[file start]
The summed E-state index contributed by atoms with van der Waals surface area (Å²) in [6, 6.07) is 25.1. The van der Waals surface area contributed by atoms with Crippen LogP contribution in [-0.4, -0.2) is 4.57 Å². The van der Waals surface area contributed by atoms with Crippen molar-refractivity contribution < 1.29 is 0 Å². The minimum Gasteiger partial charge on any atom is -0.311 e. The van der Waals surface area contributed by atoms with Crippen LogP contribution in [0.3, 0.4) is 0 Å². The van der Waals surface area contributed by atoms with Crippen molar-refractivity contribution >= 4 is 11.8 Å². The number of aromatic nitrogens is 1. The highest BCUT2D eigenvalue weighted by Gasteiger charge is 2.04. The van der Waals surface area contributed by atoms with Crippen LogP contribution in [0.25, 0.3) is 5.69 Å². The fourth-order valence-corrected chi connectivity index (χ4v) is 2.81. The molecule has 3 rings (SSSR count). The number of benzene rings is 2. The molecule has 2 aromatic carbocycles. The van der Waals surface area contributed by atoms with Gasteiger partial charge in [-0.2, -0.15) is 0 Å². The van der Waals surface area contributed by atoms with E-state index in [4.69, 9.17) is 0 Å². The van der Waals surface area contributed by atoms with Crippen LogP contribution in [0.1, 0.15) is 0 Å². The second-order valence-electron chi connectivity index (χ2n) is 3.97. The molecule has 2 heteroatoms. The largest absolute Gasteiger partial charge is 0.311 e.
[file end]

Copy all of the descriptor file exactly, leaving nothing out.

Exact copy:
The summed E-state index contributed by atoms with van der Waals surface area (Å²) in [6, 6.07) is 25.1. The van der Waals surface area contributed by atoms with Crippen LogP contribution in [-0.4, -0.2) is 4.57 Å². The van der Waals surface area contributed by atoms with Crippen molar-refractivity contribution < 1.29 is 0 Å². The minimum Gasteiger partial charge on any atom is -0.311 e. The van der Waals surface area contributed by atoms with Crippen LogP contribution in [0.3, 0.4) is 0 Å². The van der Waals surface area contributed by atoms with Crippen molar-refractivity contribution >= 4 is 11.8 Å². The number of aromatic nitrogens is 1. The highest BCUT2D eigenvalue weighted by Gasteiger charge is 2.04. The van der Waals surface area contributed by atoms with Crippen LogP contribution in [0.25, 0.3) is 5.69 Å². The fourth-order valence-corrected chi connectivity index (χ4v) is 2.81. The molecule has 3 rings (SSSR count). The number of benzene rings is 2. The molecule has 2 aromatic carbocycles. The van der Waals surface area contributed by atoms with Gasteiger partial charge in [-0.2, -0.15) is 0 Å². The van der Waals surface area contributed by atoms with E-state index in [4.69, 9.17) is 0 Å². The van der Waals surface area contributed by atoms with Crippen LogP contribution in [0.1, 0.15) is 0 Å². The second-order valence-electron chi connectivity index (χ2n) is 3.97. The molecule has 2 heteroatoms. The largest absolute Gasteiger partial charge is 0.311 e.